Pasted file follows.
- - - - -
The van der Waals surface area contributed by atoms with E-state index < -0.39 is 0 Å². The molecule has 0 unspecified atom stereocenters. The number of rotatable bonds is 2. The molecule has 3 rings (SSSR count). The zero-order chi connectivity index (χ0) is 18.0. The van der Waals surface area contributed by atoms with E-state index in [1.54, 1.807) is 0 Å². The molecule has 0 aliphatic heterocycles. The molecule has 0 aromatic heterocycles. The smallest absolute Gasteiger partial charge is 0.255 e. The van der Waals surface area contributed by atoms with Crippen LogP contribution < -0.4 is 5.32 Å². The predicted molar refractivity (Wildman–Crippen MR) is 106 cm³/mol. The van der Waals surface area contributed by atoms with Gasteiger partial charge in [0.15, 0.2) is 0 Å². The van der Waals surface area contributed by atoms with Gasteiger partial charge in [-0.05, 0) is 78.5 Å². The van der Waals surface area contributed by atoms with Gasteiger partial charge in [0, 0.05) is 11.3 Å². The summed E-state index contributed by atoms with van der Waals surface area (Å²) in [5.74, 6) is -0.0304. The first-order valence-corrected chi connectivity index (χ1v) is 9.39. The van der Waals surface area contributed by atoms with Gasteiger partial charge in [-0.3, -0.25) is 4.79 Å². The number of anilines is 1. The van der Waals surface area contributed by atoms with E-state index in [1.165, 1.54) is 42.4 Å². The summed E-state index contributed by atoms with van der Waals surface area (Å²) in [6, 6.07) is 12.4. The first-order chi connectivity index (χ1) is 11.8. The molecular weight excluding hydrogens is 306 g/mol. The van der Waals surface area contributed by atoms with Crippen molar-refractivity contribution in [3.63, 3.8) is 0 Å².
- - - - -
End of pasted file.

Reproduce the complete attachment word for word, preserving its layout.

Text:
The van der Waals surface area contributed by atoms with E-state index < -0.39 is 0 Å². The molecule has 0 unspecified atom stereocenters. The number of rotatable bonds is 2. The molecule has 3 rings (SSSR count). The zero-order chi connectivity index (χ0) is 18.0. The van der Waals surface area contributed by atoms with E-state index in [1.54, 1.807) is 0 Å². The molecule has 0 aliphatic heterocycles. The molecule has 0 aromatic heterocycles. The smallest absolute Gasteiger partial charge is 0.255 e. The van der Waals surface area contributed by atoms with Crippen LogP contribution < -0.4 is 5.32 Å². The predicted molar refractivity (Wildman–Crippen MR) is 106 cm³/mol. The van der Waals surface area contributed by atoms with Gasteiger partial charge in [0.15, 0.2) is 0 Å². The van der Waals surface area contributed by atoms with Gasteiger partial charge in [-0.05, 0) is 78.5 Å². The van der Waals surface area contributed by atoms with Gasteiger partial charge in [0, 0.05) is 11.3 Å². The summed E-state index contributed by atoms with van der Waals surface area (Å²) in [5.74, 6) is -0.0304. The first-order valence-corrected chi connectivity index (χ1v) is 9.39. The van der Waals surface area contributed by atoms with Gasteiger partial charge in [-0.3, -0.25) is 4.79 Å². The number of anilines is 1. The van der Waals surface area contributed by atoms with E-state index in [1.165, 1.54) is 42.4 Å². The summed E-state index contributed by atoms with van der Waals surface area (Å²) in [6, 6.07) is 12.4. The first-order chi connectivity index (χ1) is 11.8. The molecular weight excluding hydrogens is 306 g/mol. The van der Waals surface area contributed by atoms with Crippen molar-refractivity contribution in [3.63, 3.8) is 0 Å².